By Kerri R
Alice’s eyes adjust to the darkness in the forest. Near the trees is a figure with white fur and ears perked up. But this is not the white rabbit she had followed so many times before into the rabbit hole. Nearly twice her size with golden eyes, Alice’s heart skips a beat when she realizes she is only a few feet away from a wolf.
The surprisingly timid animal looks Alice in the eyes then retreats back into the woods. Alice had heard several dangerous tales of wolves, including one of a girl like herself who had been tricked by a wolf on her way to bring food to her grandmother. She decides maybe it is wise not to follow her curiosity this time. She is still so very sleepy…she dozes off again.
Unsure of how much time has passed, the sound of rustling leaves startles Alice and she sits up. Another wolf is approaching the area where she had just been asleep….then two…then three…then…Alice is surrounded by an entire pack of wolves. At first she is afraid. All of the stories she had been told flash in her mind (what big teeth you have, what big ears you have..I will huff and I will puff….wolf! wolf!) But then…before her eyes the wolves begin to frolic and play. Alice feels honored that they trust her. She clasps her hands in glee as three younger members perform acrobatic jumps off of rocks and chase one another around an evergreen tree before rolling around on the ground near a stream. Keeping within close proximity, the pack parents (both alpha male and alpha female) chaperone while they groom one another with affection. Alice remains respectfully at a distance. Witnessing.
A female wolf who is coming of age appears to be on the lookout. The quiet strength of her presence mesmerizes Alice. Alice tries to imitate her posture to feel what it is to be her. Alice knows the wolf will be the female leader of her own pack soon. And it becomes clear who will be her companion as the white wolf returns, escorting an injured member of their family to safety. The entire pack rushes to care for the wounded. The elder wolves teaching the young.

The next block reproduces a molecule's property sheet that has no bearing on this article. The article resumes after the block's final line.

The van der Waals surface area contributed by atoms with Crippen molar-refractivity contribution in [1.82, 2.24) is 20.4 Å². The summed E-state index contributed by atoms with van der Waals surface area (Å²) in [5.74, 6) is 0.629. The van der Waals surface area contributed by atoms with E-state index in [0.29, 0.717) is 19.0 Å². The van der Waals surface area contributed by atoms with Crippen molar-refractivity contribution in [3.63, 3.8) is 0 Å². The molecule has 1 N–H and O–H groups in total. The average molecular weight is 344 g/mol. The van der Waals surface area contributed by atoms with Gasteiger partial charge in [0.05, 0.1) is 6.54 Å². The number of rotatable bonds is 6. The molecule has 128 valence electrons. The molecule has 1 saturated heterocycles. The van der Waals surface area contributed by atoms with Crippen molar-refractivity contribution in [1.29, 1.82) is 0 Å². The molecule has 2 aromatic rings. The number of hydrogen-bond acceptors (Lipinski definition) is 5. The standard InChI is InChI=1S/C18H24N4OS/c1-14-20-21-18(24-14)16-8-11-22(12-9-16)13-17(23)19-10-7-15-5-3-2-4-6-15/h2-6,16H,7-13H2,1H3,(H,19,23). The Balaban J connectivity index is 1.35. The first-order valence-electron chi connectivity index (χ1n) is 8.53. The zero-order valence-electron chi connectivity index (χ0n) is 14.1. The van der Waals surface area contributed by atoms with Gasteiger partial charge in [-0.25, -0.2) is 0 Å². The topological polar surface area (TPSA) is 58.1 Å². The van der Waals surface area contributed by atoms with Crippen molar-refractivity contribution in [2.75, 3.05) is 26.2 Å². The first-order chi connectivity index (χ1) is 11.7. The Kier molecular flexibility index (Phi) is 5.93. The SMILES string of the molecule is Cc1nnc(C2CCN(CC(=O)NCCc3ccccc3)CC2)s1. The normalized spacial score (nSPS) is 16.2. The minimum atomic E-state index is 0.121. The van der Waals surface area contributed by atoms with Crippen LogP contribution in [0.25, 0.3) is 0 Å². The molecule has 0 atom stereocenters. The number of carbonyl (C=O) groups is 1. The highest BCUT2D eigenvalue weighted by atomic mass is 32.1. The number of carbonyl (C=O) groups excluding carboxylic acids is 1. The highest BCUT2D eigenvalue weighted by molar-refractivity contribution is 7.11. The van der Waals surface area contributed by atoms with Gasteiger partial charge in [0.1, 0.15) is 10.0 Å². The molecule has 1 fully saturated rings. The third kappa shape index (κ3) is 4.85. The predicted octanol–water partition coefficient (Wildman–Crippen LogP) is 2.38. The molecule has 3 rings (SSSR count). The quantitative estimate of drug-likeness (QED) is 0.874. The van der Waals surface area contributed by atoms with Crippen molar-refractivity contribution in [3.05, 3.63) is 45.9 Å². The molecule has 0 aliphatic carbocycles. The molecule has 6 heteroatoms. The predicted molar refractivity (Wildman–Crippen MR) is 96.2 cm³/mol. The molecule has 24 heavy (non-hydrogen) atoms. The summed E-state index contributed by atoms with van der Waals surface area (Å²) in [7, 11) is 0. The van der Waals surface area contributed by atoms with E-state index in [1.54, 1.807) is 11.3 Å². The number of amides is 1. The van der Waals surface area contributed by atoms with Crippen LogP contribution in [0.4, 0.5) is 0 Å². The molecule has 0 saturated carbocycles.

The wound was a direct hit by hunters.
Alice compares her own witnessing of the wolves to the stories that have been passed down from generation to generation; biblical accounts, fairytales with political agenda and direct political assignments. She is reminded of the story of the Two Wolves:
… “Which wolf will win?”
… “The one you feed.”Two Wolves, A Cherokee Legend
In our own society, what are the consequences of feeding the wolf of propaganda versus the wolf of truth? Religious, political and societal motivations have ostracized an essential animal to near extinction and in the process have we abandoned ourselves? Does our description of the wolf reflect our own ruthless nature more than the wild wolf? How can we transform?
Are spirit animal descriptions reinforcing the negative perception of wolves?
Harmony replaces leadership (oppressive connotation); Respect replaces fear; Patience replaces drive (cutthroat connotation); Intelligence replaces deception; Community replaces loner (a lone wolf is rare and a symbol of rejection); Acceptance (of natural order) replaces force.
Continue following Alice and the Animals with the next post, Bee the Change.
Kerri is an advocate for the introverted activist. Often at a loss for words in person, she writes to make sense of the world and connect with others. She wishes for more curiosity & kindness in the world.